John Wesley on Purgatory (1)

From Sermon 112.

5. And in hell he lifted up his eyes.” — O, what a change! How is the mighty fallen! But the word which is here rendered hell does not always mean the place of the damned. It is, literally, the invisible world; and is of very wide extent, including the receptacle of separate spirits, whether good or bad. But here it evidently means, that region of hades where the souls of wicked men reside, as appears from the following words, “Being in torment;” — “in order,” say some, “to atone for the sins committed while in the body, as well as to purify the soul from all its inherent sin.” Just so, the eminent heathen poet, near two thousand years ago: —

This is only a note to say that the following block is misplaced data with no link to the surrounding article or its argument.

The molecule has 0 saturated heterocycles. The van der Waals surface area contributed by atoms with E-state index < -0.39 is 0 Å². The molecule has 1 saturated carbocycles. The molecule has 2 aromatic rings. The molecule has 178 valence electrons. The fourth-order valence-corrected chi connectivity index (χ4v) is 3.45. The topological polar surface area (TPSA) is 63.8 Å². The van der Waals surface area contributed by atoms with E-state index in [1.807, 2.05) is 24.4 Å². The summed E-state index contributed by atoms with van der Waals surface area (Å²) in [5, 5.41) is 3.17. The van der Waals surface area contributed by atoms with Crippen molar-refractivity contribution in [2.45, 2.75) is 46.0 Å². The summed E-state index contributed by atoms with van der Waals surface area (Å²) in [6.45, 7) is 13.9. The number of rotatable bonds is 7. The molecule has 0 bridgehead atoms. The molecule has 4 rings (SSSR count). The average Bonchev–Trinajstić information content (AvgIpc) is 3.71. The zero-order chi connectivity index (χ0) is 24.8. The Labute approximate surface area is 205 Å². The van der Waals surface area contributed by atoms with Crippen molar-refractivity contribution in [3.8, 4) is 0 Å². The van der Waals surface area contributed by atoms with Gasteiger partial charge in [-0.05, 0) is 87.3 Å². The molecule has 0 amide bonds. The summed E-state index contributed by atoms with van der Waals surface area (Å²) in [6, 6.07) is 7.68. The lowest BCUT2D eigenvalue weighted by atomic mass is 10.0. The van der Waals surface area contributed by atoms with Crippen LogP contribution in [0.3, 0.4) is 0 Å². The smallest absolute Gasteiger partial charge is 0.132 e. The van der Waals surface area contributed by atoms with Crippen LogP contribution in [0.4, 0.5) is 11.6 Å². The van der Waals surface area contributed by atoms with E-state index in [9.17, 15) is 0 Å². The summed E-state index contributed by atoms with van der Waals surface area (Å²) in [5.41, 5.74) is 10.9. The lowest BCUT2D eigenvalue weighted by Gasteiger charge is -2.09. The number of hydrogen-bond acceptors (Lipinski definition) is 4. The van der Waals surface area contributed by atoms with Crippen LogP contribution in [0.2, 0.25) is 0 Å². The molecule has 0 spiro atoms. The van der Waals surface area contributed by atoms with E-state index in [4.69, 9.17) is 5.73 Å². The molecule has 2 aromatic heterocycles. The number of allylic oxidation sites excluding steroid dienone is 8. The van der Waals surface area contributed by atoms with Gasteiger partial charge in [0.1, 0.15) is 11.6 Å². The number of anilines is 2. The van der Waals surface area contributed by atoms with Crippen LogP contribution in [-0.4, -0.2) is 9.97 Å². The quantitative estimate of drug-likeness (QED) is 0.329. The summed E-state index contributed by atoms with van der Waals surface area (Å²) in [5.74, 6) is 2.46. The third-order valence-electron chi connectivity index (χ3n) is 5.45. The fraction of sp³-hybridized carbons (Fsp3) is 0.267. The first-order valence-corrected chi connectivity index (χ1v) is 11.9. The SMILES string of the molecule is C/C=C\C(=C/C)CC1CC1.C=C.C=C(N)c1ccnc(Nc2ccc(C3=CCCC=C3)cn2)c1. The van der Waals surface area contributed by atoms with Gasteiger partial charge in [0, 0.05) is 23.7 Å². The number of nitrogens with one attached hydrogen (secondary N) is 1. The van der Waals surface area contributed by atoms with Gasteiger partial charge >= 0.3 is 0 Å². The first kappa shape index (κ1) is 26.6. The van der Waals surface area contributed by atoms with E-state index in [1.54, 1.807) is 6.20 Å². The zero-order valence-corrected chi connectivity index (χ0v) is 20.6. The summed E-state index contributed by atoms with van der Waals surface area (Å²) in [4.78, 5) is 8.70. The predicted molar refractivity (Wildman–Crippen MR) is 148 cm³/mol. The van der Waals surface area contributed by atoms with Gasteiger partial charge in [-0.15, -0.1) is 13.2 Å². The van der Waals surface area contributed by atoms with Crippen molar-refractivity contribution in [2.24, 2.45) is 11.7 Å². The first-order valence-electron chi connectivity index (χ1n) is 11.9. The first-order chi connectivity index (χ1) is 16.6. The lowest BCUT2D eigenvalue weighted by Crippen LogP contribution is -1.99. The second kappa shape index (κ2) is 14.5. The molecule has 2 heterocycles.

Necesse est
Multa diu concreta modis inolescere miris,
Ergo exercentur poenis —
— Aliae panduntur inanes
Suspensae ad ventos: Aliis sub gurgite vasto
Infectum eluitur scelus, aut exuritur igni.

See the near resemblance between the ancient and the modern purgatory! Only in the ancient, the heathen purgatory, both fire, water, and air, were employed in expiating sin, and purifying the soul; whereas in the mystic purgatory, fire alone is supposed sufficient both to purge and expiate. Vain hope! No suffering, but that of Christ, has any power to expiate sin; and no fire, but that of love, can purify the soul, either in time or in eternity.

Enhanced by Zemanta

You Might Also Like

Leave a Reply, Please!

This site uses Akismet to reduce spam. Learn how your comment data is processed.